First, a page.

MARBURY, C.J., delivered the opinion of the Court.
Appellee sued appellant and a filling station operator for personal injuries, resulting from drinking a bottle of an orange juice product known as "Green Spot", bottled by appellant and bought by appellee at the filling station. There was a verdict in favor of the filling station operator, but the jury found for appellee against appellant. The case comes here on denial of motions for a directed verdict in favor of appellant, and on denial of motion for judgment n.o.v.
The appellee opened the bottle of "Green Spot" at his home, drank part of the contents and was made ill. The remainder of the contents, when examined, showed the presence of an oily film which, upon chemical analysis, was found to be kerosene, or some petroleum material in the kerosene range.
Bottles of "Green Spot" were kept at the filling station, in a Coca Cola cooler outside of the building and adjoining it, and about fifteen feet from a kerosene pump. Appellant delivered these bottles to the filling station, and appellant's employees would put the bottles in the cooler, together with ice which they brought on the
The appellant was allowed to produce evidence, which was not contradicted, showing that "Green Spot" was not carbonated, and, therefore, the metal caps on the tops of the bottles were not airtight, and were more easily removable than such caps on Coca Cola bottles or containers of similar beverages. It also showed that, through capillary action, liquid from the outside could infiltrate into the "Green Spot" bottles. This could happen if a warm bottle was placed in ice water in such a manner that the water covered the cap or part of it. Appellant suggested, based on these facts, that some employee of the filling station with kerosene on his hands, might have gotten a bottle from the cooler, in so doing might have left kerosene in among the other bottles lying on their sides in the melted ice, and, by this means, kerosene might have entered the bottle purchased by the appellee. There was no evidence that this happened. The appellant also offered evidence, likewise uncontradicted, that there was no kerosene or similar substance around its plant where the "Green Spot" was bottled, and that in the process of such bottling, as it was conducted at its plant, it would have been impossible for kerosene to have entered the bottles.
On these facts, appellant contends that its case is essentially different from the cases involving completely sealed containers, that there is no evidence of its negligence and that the case against it should not have been submitted to the jury.
In the case of Armour & Co. v. Leasure, 177 Md. 393, 9 A.2d 572, 578, a housewife bought a can of corned beef, and prepared a meal from it. Those who ate the meal
The court also said "It would be more nearly correct to say that upon the facts of the case the presence of the organism in the corned beef would permit an inference of negligence, because while, * * * the doctrine of res ipsa loquitur may not be invoked to prove the presence of the bacillus, there is evidence that the organism could not have existed in the can unless the can was defective, or unless the manufacturer in the process of its manufacture failed to use the proper means to destroy it. If, therefore, the organism did exist in the can its existence permitted an inference that the manufacturer had been negligent either in processing or in inspecting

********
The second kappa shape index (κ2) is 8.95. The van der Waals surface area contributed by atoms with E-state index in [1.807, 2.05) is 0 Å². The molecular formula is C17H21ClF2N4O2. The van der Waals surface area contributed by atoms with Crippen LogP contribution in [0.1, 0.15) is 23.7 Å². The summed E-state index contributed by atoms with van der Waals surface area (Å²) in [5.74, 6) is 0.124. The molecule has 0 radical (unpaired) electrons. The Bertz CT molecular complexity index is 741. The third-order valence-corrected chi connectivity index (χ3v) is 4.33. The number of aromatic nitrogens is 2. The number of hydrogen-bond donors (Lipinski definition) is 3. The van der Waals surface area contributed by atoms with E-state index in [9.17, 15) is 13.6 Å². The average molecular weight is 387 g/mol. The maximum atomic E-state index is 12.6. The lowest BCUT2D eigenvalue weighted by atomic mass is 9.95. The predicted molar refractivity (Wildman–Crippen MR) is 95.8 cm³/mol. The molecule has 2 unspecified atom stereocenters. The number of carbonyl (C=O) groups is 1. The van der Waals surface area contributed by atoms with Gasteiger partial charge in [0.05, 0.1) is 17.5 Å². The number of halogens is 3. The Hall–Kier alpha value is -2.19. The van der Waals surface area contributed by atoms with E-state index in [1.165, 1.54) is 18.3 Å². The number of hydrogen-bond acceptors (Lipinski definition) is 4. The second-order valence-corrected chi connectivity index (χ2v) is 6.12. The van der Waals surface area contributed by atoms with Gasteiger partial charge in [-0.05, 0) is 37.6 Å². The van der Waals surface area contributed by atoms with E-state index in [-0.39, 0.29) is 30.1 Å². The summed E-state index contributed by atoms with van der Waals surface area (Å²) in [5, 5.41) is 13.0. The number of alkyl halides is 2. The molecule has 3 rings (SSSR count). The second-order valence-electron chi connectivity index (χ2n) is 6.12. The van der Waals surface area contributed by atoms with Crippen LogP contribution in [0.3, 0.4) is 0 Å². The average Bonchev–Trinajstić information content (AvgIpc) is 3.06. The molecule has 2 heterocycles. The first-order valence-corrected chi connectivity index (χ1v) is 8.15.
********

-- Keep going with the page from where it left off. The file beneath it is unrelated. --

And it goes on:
In the earlier case of Goldman & Freiman Bottling Co. v. Sindell, 140 Md. 488, 496, 117 A. 866, 869, a bottle of "Whistle" was purchased at a store, opened in the presence of a purchaser, and handed to him. While drinking its contents he felt something sharp and it eventually appeared that the bottle had broken glass in it. The evidence showed that the wife of the proprietor of the store took the bottle out of the ice box, opened it and handed it to the plaintiff. The proprietor testified that after the plaintiff bought the bottle, he did not put anything in it, nor did he take anything out of it, and that it was sold in the same condition as when he purchased it. There was evidence in the case, as is usual in such cases, that the beverage was bottled with such care that no foreign particles could possibly have gotten in the bottle while it was in the possession of the Bottling Company. The Bottling Company, therefore, urged that this showed the glass was not in the bottle when it sold it. The court said "The solution of that conflict is purely a jury question, with which we have nothing to do, the only question before us being whether the evidence in the case permits the conclusion that the defendant was guilty of negligence charged in the declaration." And after stating that in consideration of the question the court must assume that there was broken glass in the bottle, the fact that there was evidence that the bottle was in its original condition when it was handed by the storekeeper to the plaintiff, was held to be proof that the glass was in the bottle when it was sold by the Bottling Company to the storekeeper, and from that fact an inference of negligence could be drawn. In the other two bottling cases decided, (Salisbury Coca-Cola Bottling Co. v. Lowe, 176 Md. 230, 4 A.2d 440, and Coca-Cola Bottling Works v. Catron, 186 Md. 156, 46 A.2d 303), the question of the insufficiency of evidence was not raised.